WATER almost killed Samuel Morris but put him in a pool and he's content as can be.
Samuel, 8, has a severe hypoxic brain injury sustained in 2006 as the result of a near-drowning in a backyard pool.
His enjoyment was clear to see at Ripples Leisure Centre last week.
"It helps Samuel to relax and stops his muscles from contracting," his mum Jo-Ann said.
"You can tell he's enjoying it because he's not crying.
"For him, it's like being in a big bath tub."
The demonstration was part of Austswim's launch of its Making Aquatics a Terrific Experience (MATE) program.
Devised in partnership with Water Exercise Training Service director Jenny Schembri-Portelli, MATE seminars promote the benefits of aquatics for people with medical conditions and disabilities.
The four-hour seminars provide carers with the information and skills to get their loved ones involved in interactive and enjoyable pool activities.
"For us, it's about giving people the confidence and competence to take the people they care for to a pool and feel as comfortable as they would be taking them to the shops," Austswim chief executive Gordon Mallett said.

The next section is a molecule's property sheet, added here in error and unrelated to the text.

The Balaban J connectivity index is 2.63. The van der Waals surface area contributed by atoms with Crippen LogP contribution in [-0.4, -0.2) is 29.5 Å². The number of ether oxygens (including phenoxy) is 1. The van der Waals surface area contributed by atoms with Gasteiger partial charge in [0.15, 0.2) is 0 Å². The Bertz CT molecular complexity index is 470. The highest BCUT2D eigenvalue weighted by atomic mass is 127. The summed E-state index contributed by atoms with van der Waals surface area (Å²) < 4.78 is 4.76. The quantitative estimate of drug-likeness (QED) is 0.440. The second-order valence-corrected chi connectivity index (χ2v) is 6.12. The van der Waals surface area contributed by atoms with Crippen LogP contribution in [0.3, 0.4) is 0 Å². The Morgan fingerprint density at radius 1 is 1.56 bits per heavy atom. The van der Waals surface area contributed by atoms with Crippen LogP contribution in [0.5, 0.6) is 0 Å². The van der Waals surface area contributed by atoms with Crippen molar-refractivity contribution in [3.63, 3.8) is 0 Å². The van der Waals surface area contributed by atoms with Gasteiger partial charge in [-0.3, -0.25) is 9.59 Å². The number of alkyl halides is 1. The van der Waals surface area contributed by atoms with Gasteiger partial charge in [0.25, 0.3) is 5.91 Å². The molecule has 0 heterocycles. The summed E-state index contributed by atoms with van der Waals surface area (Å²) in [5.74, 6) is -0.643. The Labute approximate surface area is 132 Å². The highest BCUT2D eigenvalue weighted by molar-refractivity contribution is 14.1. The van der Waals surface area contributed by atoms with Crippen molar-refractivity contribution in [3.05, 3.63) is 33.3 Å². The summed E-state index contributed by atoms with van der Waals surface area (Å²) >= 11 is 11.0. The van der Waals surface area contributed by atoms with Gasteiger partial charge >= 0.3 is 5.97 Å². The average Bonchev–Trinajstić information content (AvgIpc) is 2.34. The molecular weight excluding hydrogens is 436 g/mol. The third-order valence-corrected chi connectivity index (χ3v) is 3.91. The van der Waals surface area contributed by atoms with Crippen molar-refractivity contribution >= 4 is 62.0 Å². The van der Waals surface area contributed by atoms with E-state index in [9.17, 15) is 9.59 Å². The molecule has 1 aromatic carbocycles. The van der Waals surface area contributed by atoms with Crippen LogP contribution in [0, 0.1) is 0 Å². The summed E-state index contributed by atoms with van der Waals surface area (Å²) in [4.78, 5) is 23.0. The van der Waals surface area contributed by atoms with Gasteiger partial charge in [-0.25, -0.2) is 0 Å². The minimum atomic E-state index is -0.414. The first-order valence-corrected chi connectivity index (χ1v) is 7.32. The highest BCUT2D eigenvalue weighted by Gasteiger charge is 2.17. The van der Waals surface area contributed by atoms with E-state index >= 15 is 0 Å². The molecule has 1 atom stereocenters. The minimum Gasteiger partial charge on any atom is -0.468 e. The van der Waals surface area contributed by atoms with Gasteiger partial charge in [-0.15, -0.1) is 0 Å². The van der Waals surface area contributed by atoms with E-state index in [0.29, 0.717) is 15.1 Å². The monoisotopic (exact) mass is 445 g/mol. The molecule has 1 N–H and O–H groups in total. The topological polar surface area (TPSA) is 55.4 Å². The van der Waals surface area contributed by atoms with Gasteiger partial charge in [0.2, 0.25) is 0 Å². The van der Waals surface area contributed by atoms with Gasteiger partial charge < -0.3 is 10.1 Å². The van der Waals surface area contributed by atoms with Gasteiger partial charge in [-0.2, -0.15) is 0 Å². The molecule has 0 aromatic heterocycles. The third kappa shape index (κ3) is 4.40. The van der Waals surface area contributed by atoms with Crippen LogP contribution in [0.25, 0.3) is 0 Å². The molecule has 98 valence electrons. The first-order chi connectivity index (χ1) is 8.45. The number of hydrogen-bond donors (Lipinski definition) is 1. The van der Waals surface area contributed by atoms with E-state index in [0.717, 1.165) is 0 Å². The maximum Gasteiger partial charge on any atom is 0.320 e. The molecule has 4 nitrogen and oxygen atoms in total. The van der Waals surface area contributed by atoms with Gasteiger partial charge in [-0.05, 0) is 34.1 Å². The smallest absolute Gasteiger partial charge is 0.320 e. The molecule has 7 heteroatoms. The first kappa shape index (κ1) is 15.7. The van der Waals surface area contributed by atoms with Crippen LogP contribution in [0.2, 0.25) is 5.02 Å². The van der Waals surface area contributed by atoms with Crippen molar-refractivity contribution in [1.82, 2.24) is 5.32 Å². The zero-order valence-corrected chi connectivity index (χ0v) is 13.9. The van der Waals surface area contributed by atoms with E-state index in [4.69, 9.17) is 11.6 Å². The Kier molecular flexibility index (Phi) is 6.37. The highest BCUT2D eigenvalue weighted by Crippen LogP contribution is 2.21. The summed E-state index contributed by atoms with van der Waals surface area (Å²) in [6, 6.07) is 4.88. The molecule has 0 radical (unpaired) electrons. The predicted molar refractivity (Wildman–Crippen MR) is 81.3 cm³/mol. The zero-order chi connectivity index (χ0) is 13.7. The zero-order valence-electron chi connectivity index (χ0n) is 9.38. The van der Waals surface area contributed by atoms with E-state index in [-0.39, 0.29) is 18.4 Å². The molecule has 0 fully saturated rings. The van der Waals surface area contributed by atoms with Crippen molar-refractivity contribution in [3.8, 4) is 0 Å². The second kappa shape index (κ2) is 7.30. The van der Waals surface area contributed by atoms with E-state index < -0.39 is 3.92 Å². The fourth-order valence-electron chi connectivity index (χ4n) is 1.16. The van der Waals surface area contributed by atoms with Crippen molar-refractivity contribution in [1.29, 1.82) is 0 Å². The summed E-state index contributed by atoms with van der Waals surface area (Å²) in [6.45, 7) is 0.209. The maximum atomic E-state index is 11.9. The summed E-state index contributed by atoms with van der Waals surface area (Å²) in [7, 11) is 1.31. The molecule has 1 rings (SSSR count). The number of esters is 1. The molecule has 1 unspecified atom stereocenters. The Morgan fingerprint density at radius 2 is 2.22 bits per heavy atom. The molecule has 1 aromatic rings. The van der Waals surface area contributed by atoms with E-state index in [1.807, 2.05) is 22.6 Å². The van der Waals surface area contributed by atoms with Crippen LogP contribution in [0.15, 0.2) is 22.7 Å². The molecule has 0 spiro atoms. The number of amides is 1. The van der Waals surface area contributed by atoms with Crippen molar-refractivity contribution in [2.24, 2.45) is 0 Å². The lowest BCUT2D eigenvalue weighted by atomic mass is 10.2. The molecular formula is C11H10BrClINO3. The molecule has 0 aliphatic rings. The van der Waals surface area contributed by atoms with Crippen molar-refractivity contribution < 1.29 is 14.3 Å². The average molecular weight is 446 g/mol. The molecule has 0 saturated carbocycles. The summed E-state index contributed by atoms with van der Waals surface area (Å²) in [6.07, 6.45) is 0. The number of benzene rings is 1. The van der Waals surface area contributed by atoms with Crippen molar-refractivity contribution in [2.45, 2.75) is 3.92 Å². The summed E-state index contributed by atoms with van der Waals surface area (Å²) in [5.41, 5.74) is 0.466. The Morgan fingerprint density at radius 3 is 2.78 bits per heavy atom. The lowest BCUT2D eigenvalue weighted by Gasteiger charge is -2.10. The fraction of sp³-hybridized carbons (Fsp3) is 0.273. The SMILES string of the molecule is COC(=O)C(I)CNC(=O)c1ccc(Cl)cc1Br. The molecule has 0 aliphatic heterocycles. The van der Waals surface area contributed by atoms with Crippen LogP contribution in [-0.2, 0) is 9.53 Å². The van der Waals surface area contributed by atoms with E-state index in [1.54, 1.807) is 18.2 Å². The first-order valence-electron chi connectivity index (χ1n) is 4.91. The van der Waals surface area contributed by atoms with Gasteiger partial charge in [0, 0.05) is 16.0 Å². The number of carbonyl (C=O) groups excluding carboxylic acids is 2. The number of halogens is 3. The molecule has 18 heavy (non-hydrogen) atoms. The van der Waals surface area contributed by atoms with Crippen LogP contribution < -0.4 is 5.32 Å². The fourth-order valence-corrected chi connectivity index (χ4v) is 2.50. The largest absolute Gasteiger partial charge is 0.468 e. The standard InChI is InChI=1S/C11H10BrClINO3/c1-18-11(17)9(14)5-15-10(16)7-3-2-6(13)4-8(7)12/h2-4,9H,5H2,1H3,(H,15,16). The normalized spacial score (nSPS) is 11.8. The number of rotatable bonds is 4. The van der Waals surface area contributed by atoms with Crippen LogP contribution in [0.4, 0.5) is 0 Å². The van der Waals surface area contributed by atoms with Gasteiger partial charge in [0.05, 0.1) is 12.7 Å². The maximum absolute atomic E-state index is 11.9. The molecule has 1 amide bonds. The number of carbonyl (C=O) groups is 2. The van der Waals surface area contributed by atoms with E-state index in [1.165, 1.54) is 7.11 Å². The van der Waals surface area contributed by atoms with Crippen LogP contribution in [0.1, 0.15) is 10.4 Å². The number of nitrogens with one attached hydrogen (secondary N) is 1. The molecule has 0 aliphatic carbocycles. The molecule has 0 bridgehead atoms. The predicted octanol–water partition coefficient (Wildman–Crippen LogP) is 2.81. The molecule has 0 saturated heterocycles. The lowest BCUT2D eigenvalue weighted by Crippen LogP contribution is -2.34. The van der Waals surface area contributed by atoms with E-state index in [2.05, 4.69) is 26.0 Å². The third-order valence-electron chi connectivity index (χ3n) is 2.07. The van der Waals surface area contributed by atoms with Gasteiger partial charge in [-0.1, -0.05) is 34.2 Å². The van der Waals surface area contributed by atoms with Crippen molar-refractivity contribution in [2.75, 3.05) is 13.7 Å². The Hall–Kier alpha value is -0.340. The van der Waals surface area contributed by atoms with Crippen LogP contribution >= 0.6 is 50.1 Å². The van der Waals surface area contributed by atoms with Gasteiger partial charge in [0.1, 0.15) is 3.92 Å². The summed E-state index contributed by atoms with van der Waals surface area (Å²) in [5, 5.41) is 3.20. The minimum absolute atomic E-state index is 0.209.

"If we can assist one carer, we've done our job.
"They become happier, more skilled carers."
Guests at the launch heard from blind marathon swimmer James Pittar and Mount Druitt's own Jason Hooper about how swimming has helped them.
Mrs Morris and husband Michael learned about the MATE program at a water safety conference last year and were keen to recommend it to others who care for someone with a disability.
With Austswim a partner of the Samuel Morris Foundation, the couple and Mr Mallett met with federal Lindsay MP David Bradbury six months ago.
Mr Bradbury was so inspired by the MATE program he insisted it be launched locally.
The program has been unveiled at six sites across NSW with plans to roll it out statewide.
It's hoped the first MATE seminar at Ripples Leisure Centre will be held later this year.
"I've had service providers come up to me today to ask when it will be on," Mr Mallett said.
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